The state is aware that it has to make a fine balance between ensuring good governance and maintaining peace. Officials posted away from the capital have had to deal with great difficulty because it is here that the rebels are strongest and have been able to keep the memory of their fight for liberation alive. However, by 2004 everyone realized that there was a good chance for lasting peace. To placate Naga sentiment, the Indian government tried to revive the village councils and village development boards (VDBs). In this new millennium, these two institutions were given special importance. In the recent Human Development Report it was stated that the “VDBs have become the cornerstone of decentralized planning and development in Nagaland. In many places VDBs’ performance has been exemplary. They have played a pivotal role in the in the creation and maintenance of infrastructure in the villages.”36 One of the major changes in post-conflict Nagaland has been the growth of urban centers. In 1981, only 120,234 people lived in urban areas but in 2001 that number went up to 352,821. Too rapid urbanization might lead to lack of services but over a period of time greater urbanization often leads to lower mortality rates and higher literacy rates and both happen to be true in present-day Nagaland. To bear this out, one has only to look at the nutritional status of children in Nagaland. Although children in urban areas might be underweight, they get higher levels of essential vitamin A and iodine supplements, which reduce the chances of morbidity. Health care centers are also in far greater numbers in urban areas. Also people have to spend more on food in rural areas than in urban areas. The Nagas have a life expectancy of 73.4 years when the national average is only 60.7 years even when their per capita income is far lower.37 The literacy rate is 80.11 per cent where the national average is 74.04 per cent.38 Between 1991 and 2001, the literacy rate had increased only by 4.94 per cent when the all-India increase was 12.63 per cent. But between 2001 and 2011, the literacy rate in Nagaland has grown by 13.52 per cent, when the national average has grown only by 9.21 per cent. To put matters in perspective, the increase in Nagaland is the highest in Northeast India. This increase surely seems to be the direct result of comparative peace between 2001 and 2011.

Relative peace has brought in some other changes as well. Through exercises like Imagine Nagaland, transparency and accountability seminars, capacity-building programs, Nagaland is moving towards positive changes. The people who were born in the eighties and nineties have much less animosity towards the state.39 Progressively these people will come into leadership roles. It is a state with underutilized potential. The total irrigation potential in the state is for 165,000 hectares of which only 49,000 hectares have been developed by 2004. Production of certain commercial crops is beginning to show signs of growth of over ten times.40 The growing stock volume of wood in Nagaland is today assessed at 94,887 million cubic meters with an annual increment of over 1.9 million cubic meters. With this sort of potential, the growth of wood-based industry is merely a matter of time. One decade of peace in the state has already brought in many changes. Now there is an office of the Confederation of Indian Industries in Kohima, which was unthinkable a decade back. In Nagaland, the death rate has decreased from 4.3 in 1994 to 3.6 in 2009. Between 2001 and 2011, the sex ratio has increased from 900 to 931. There seems to be no incidence of feticide or infanticide in Nagaland. The gap between the literacy rates in rural and urban areas has also decreased from 9.7 in 2001 to 6.6 in 2011.41 Nagaland has shown tremendous improvement in power supply for domestic consumption. More than 99 per cent of households in rural areas and all households in urban areas have electricity today.42 However; there has been a decrease in the number of households with basic amenities such as drinking water and latrines. Nagaland presents a picture of greater development in the decade from 2001 to 2011 than in the previous decades.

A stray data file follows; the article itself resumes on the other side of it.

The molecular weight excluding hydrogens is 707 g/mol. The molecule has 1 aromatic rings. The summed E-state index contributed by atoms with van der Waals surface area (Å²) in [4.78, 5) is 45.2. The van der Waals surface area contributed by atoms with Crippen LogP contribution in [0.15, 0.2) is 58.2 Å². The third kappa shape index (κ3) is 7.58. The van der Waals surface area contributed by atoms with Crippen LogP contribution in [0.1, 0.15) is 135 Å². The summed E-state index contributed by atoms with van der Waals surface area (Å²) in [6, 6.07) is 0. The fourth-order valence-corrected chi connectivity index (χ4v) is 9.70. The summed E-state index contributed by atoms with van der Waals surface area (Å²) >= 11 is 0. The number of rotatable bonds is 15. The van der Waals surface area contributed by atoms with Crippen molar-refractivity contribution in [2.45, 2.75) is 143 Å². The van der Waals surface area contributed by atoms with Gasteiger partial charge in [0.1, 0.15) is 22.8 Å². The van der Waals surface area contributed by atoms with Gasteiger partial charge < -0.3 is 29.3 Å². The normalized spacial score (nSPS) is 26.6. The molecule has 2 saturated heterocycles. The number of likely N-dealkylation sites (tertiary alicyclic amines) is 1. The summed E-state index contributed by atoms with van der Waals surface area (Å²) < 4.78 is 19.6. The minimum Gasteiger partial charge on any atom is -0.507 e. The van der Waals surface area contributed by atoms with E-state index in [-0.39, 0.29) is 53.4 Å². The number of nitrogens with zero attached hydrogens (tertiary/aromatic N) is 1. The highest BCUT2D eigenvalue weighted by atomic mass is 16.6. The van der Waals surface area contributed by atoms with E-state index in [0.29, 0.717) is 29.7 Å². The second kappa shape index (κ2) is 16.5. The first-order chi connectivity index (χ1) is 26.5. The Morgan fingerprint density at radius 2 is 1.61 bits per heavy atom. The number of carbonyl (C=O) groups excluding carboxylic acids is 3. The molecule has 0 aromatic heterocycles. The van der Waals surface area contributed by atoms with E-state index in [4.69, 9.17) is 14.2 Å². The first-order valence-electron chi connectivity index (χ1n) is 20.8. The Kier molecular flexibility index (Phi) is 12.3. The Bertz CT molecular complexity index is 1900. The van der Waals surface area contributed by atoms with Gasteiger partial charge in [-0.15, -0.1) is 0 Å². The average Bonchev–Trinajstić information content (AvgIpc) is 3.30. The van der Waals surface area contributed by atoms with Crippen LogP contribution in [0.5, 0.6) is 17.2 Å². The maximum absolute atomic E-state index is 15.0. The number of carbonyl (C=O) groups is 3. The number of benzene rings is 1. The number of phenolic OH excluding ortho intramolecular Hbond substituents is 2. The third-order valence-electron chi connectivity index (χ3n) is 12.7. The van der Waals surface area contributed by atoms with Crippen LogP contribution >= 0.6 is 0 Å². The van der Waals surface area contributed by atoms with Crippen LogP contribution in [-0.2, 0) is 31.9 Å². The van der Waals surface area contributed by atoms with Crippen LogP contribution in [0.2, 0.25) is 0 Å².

With the state-versus-community conflict receding, newer fractures are, however, appearing. One, as has already been stated, is the difference of opinion between generations. The other relates to growing disparity between regions or districts of Nagaland. We have statistics from three districts of Nagaland including Kohima, Phek and Mon. As far as basic amenities such as water are concerned, there is a great disparity between districts. In Nagaland 46.80 per cent of people in rural areas and 60.30 per cent of people in urban areas have drinking water in their houses. In the rural areas of Phek district, only 27 per cent have drinking water whereas in urban areas the figure is 61 per cent. There are, however, more community wells in rural areas than in urban areas. In Kohima district, only 35 per cent of households have drinking water. In terms of literacy rate, Mokokchung tops the list at 92.68 per cent, while Mon is at the bottom with only 56.60 per cent. However in the Mon area, the death rate is as low as 3.21 for every 1,000 people, while in Phek where the literacy rate is 70.31 per cent, the death rate is as high as 8.43. Also infant mortality is slightly less in Mon than in Phek. The total number of towns in both the districts is the same but in Mon the density of population is 145 per sq km., while in Phek it is only 73 per sq. km. In Mon, the sex ratio is very low at 881, whereas in Phek it is 923 and in Kohima 944. In all of Nagaland it is 931 (as per Government of India Census, 2011). Attitude towards women also differs in all the three districts. In Phek, 74.32 urban women and 67.64 rural women are in favor of property rights for women; 63.81 and 50.61 per cent of men in rural and urban areas and 75.32 per cent in rural and 32.99 per cent women in urban areas support women in decision-making roles and 82.38 per cent men in rural and 38.25 per cent men in urban areas and 91.82 per cent women in rural and 43.24 per cent women in urban areas support the Women’s Reservation Bill. In Mon district, support for 33 per cent for women is much higher. 92.51 per cent of rural males and 92.45 per cent of urban males support it whereas 87.62 per cent of rural women and 93.46 per cent of urban women support it. 42.88 per cent of men in rural areas and 57.23 per cent of men in urban areas support women in decision-making roles whereas 64.34 per cent of women in rural areas and 62.74 per cent of women in urban areas support it. 79.66 per cent of men in rural areas and 56.60 per cent of men in urban areas and 42.72 per cent of women in rural areas and 72.54 per cent of women in urban areas support property rights for women. Notwithstanding this women as per customary law do not inherit property in most of Nagaland.43